What are the Northern Lights?
The Northern Lights, or Aurora Borealis, are glowing bands, circles and streams of colored lights that sometimes appear in the northern latitudes. The southern hemisphere has similar light shows that are called Aurora Australis or the Southern Lights. Both Northern and Southern Lights are referred to collectively as Aurora Polaris. The lights can span the visible, infrared and ultraviolet spectrum, and vary in intensity, duration and extent. They can last a few minutes or all night; Northern Lights can also occur during the day, but sunlight makes them invisible.
The Northern Lights are caused by activity on the sun. Strong magnetic activity is continually taking place on the surface of the sun, and electrons and ions are constantly being thrown out into space. This 'plasma', called the solar wind, is ejected in all directions. It is only when a strong solar wind blows in our direction that Northern Lights occur.
Because electrons and ions are charged particles, they are influenced by the magnetic field of the earth, which sweeps them up as they approach and funnels them toward both poles. The particles spiral down the 'cone' of the magnetic field until they hit the atmosphere, where they interact with atmospheric gases to cause the lights in the sky.
The stronger the 'storm' on the surface of the sun, the more particles are ejected into space and potentially into our atmosphere. The more particles, the farther south the particles reach before being consumed in a reaction with atmospheric gases. Auroras are visible in the Arctic and Antarctic nightly whenever there is solar storms, and are routinely seen in northern countries with high latitudes. The farther south you go, the less likely you are to see Northern Lights, with the aerial display being visible at the equator only once every century or two.
The colors of the Northern Lights are indicative of how high in the atmosphere the reaction is taking place. Red lights indicate particles reacting at higher altitudes than green, for example. Since the solar wind is always bathing the earth with particles, there is always some upper atmospheric reactions taking place. It's only when the solar wind is particularly intense that the reaction is bright enough to be seen with the naked eye.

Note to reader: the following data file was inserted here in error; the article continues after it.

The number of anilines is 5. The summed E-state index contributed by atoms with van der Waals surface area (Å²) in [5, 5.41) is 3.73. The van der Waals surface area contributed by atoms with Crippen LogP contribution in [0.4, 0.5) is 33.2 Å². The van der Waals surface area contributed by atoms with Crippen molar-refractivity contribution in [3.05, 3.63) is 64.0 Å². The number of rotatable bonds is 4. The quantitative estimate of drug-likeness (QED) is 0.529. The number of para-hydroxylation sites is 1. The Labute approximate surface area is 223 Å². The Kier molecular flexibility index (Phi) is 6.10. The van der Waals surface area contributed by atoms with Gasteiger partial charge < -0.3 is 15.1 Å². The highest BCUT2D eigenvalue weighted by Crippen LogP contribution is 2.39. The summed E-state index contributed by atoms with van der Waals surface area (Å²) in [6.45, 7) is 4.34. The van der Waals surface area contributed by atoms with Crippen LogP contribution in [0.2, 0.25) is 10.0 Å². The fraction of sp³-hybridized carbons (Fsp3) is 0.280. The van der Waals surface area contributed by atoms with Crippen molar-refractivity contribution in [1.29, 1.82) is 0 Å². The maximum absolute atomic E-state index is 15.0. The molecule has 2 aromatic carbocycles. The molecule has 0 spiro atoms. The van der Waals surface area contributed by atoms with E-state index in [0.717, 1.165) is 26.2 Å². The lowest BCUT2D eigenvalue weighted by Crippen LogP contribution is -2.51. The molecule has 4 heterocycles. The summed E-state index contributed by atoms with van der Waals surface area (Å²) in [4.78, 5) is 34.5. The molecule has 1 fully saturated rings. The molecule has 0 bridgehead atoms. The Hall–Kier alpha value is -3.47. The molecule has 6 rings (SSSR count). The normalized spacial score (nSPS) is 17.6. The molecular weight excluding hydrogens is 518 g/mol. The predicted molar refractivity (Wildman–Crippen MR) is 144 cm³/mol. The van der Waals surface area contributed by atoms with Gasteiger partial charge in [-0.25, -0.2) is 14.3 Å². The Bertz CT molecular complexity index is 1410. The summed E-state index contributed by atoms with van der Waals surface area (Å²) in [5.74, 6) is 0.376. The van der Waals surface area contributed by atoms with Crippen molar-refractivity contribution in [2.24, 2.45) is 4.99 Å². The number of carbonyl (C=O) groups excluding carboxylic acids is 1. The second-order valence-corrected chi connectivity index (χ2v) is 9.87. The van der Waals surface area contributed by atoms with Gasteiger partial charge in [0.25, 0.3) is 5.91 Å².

@ Alchemy- If you are lucky enough to live somewhere where you can view the northern lights you can shoot nice photos. Use a fast lens (something that can shoot at an aperture of 2.8 or faster). You should also use a tripod and a shutter release cable because you will need to expose for at least 15 seconds or more. Make sure you focus your lens to infinite depth of field and shoot away. Use an ISO of 400 or less, or you might end up with too much noise for the longer exposures.
You should be able to shoot some great northern lights images because we are heading into the peak of the 11 year sunspot cycle. More solar storms leads to an increase in the amount of electromagnetic radiation ejected from the sun, causing excellent light shows.
Does anyone know how to take northern lights photos? I have seen the northern lights and tried to take pictures, but every time I shoot the northern lights, they come out as just black photos, or the colors are very faint. I have seen some of the photos in magazines like National Geographic and I want to take pictures that will look like the magazines. Can anyone give me a pointer or two?
I've seen the northern lights on a few occasions from my parent’s house in Vermont. If you happen to be in the state during a solar storm and the sky is clear, look to the north and you may see the northern lights. On most occasions I remember seeing them during the coldest winter nights. When there are no clouds, the air is crisp, and there is no moisture to obscure visibility. The Aurora Borealis are a beautiful sight and are quite memorable.
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